I also see that Apple intends to compete in terms of price. The new low-end Mac Mini strikes me as a clear blow against Windows computers. The salesperson can say, "Well, would you rather have a Mac with the same hardware specs at the same price as the Windows 8.1 model? After all, the Mac has the latest and greatest operating system on it right now, while you'll have to wait until sometime next year for Windows 10 to come out. The Windows computer may not plug right into the flat-screen TV you have unless you buy another adaptor. Ours plugs right into the extra input jack on the TV with just a cable."

The iPad and iPad Mini will also give Apple competitive advantages in tablets at both ends. Apple's hold on the high-end will continue with the thinner than ever iPad Air 2. Apple covers its options with three models of the iPad Mini. The low-end iPad Mini 2 will go head to head with Android tablets at the $299 price point.

Apple won't cover the real low-end tablet market, because the consumers of that are parents with minor kids. Who break stuff you give to them.

I looked at the Dell Web site to see what they offered against the new iMac. Uh, touch screen, anyone? As I have written before, when you look at the movie Minority Report with its futuristic touchscreens, Tom Cruise or Colin Farrell or whoever else uses these devices stands up to use them. They don't lean across the desk to touch the screen. That's not how human beings work.

You go to IKEA or Staples or other stores that sell office furniture, and their show room displays assume the user sits down at the desk to look and not touch the monitor. So until standing desks become a lot more popular, I see a limited future for touch beyond specific niches. These niches include ringing up customers in restaurants.

As for reviews today. I can recommend you look at Arstechnica's range of reports, from a hands-on look at the SK iMac to how to make your own Yosemite installer. You can either install the latest version of DiskMakerX or copy and paste a Terminal command. In either case, it's simple to make one for yourself and save yourself the trouble of downloading 5 Gb again and again.

Also look at today's They go into who should and who should not move to Yosemite.

I'll release information as to the apps I have covered at this blog. These apps include "Chubby Bunny" Classic-On-Intel OS 9 emulator, the Tangerine music streaming software and how it works with iTunes 12, Synergy and how to share your mouse and keyboard between various operating systems.

As for the Flavours appearance customization app, it doesn't work in Yosemite. John Siracusa covers what you can do to change Yosemite's appearance.

Why You Don't Want to Change to Yosemite from Snow Leopard

If you use Snow Leopard 10.6.8 or before AND depend on apps such as Microsoft Office 2004, Appleworks 6.2.9, Quicken 2006 and older versions of Adobe apps; then you DON'T want to change from Snow Leopard or before to Yosemite.

You don't want to switch operating systems because the Intel versions of Snow Leopard, Leopard, and Tiger all included the Rosetta software wizardry allowing old apps written for the PowerPC (G3,G4,GS) processors to run on an Intel processor. The increased speed of the Intel processors made up in many cases for the performance hit caused by Rosetta.

To see if you have an older app, just click on it and press Command + I to open up an Information
window. At the top, you'll see what type of app it is. If it says "PowerPC," you have to run it on Snow Leopard or below. Lion, Mountain Lion, Mavericks, and Yosemite only work with Universal or Intel apps.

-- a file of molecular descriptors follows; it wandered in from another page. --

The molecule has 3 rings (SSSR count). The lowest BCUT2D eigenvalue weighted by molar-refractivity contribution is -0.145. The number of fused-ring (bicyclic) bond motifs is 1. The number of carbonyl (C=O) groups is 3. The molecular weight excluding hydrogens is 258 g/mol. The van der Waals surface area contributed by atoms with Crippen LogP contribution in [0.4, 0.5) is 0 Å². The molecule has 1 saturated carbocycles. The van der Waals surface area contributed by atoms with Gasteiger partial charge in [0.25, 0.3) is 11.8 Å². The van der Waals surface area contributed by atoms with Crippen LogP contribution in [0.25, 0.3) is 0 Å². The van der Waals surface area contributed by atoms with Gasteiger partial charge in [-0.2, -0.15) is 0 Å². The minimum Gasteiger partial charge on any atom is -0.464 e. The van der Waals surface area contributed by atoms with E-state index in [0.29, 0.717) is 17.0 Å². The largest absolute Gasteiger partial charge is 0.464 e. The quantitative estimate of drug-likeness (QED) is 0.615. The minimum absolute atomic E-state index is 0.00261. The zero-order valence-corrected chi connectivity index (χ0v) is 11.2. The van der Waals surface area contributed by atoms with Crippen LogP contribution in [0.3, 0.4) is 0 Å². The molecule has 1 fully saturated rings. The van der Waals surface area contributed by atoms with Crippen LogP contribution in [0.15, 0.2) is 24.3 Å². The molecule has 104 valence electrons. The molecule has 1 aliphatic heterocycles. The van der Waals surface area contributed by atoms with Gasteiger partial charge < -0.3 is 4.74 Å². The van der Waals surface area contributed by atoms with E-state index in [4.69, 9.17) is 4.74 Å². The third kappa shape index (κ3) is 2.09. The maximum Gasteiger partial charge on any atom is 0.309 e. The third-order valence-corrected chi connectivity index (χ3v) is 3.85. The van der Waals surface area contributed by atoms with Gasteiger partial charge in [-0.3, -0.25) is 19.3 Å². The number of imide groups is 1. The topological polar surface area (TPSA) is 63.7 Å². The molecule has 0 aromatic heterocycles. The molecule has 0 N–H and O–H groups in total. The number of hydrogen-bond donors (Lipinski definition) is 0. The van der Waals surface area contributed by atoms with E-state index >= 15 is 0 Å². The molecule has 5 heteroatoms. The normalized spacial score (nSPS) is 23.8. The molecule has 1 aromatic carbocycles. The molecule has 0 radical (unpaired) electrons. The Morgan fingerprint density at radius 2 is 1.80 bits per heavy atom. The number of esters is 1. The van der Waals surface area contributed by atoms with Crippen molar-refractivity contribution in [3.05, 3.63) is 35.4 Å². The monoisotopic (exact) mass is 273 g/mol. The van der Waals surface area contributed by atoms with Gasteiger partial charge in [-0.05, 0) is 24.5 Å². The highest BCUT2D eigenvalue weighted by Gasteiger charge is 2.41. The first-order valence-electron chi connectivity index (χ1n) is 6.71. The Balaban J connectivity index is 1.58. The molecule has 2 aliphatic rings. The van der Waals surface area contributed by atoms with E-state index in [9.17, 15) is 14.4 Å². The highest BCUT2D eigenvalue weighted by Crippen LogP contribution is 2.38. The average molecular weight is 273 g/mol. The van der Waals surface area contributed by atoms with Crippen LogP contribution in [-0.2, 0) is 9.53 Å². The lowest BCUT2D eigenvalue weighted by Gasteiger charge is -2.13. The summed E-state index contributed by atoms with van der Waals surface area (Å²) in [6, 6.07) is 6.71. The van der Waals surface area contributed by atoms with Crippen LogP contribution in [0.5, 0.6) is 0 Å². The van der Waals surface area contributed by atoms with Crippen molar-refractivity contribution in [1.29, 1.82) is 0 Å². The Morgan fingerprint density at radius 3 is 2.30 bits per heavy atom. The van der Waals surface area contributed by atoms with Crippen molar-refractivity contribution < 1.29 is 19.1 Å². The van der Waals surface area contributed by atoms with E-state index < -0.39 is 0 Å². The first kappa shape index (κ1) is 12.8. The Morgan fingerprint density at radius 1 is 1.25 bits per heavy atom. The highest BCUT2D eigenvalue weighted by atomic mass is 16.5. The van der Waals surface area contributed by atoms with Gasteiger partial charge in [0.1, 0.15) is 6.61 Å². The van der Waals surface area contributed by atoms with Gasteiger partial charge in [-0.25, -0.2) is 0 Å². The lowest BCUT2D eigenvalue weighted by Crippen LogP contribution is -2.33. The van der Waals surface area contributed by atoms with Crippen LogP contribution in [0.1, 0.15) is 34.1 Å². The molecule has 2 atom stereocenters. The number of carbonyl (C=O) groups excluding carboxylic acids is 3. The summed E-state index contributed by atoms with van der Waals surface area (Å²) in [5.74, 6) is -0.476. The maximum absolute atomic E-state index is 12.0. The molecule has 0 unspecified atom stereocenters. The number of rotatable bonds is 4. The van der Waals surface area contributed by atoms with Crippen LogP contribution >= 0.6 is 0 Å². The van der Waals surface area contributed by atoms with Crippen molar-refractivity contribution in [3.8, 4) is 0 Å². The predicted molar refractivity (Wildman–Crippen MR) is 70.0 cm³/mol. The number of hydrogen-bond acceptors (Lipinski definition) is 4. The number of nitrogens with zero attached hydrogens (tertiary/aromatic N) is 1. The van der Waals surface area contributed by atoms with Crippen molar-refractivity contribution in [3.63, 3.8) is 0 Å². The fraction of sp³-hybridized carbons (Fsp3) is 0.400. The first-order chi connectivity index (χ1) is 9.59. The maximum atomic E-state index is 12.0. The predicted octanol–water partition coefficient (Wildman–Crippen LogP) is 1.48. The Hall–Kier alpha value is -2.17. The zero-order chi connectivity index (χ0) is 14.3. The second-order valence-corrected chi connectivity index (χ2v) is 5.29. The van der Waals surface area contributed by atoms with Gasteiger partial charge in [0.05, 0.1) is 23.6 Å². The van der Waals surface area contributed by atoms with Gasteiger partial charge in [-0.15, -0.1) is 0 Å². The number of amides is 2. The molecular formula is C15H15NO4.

If it says "Universal," it uses the app format Apple designed so that apps would work in both PowerPC and Intel environments. Microsoft Office 2008 uses that format.

If it says "Intel" then it only works with Intel processors.

Check the Web site for crowd-sourced information on apps and which versions of OS X they work with.

Finally, if you want to use apps specifically written for Yosemite and need to retain Appleworks for archival purposes, then DUAL-BOOT. Of all the systems I've used-Windows, Mac, Linux-Mac has the easiest way to shift between the flavors of OS X that you need. So just install OS X 10.10 Yosemite on an external hard drive and continue to use both.

My Thoughts on Windows and OS X and how it will play out.

My admittedly limited perspective on the duopoly between Windows and OS X comes down to this. Each has found its strength and will capitalize on it. They won't let the other go unchallenged in its areas of strength; but they won't waste a whole lot of capital trying to wipe out the other.

Apple has the lead when it comes to mobile computing devices. In terms of mobile phones, tablets, and now presumably watches, Apple makes the most money. They don't necessarily sell as many units as Android does; but a lot of Android stuff just isn't that profitable. Apple can't pay its Chinese vendors with reams of sales volume statistics. It needs cash, cold hard dollars.

When it comes to enterprise business, such as outfitting large corporations with software from top to bottom, Microsoft has the lead. Their new management wants to emphasize software-as-a-service. Hence you have "Office 365" subscriptions, not a box with a disk and a label with the serial number on it.

Windows also has the lead in games. Games is a niche business, but people will plunk down ridiculous sums just for the latest graphics card. And the graphics card will work with Windows and the latest shoot-em-up gorefest. Unless you have an MacPro or built your own Hackintosh, you lack the option of swapping out components. Thunderbolt, alas, is some time away from offering the convenience ofthe PC's internal expansion bus slots. The latest games on Macs and iPads lag behind their counterparts on Windows by months, if not years.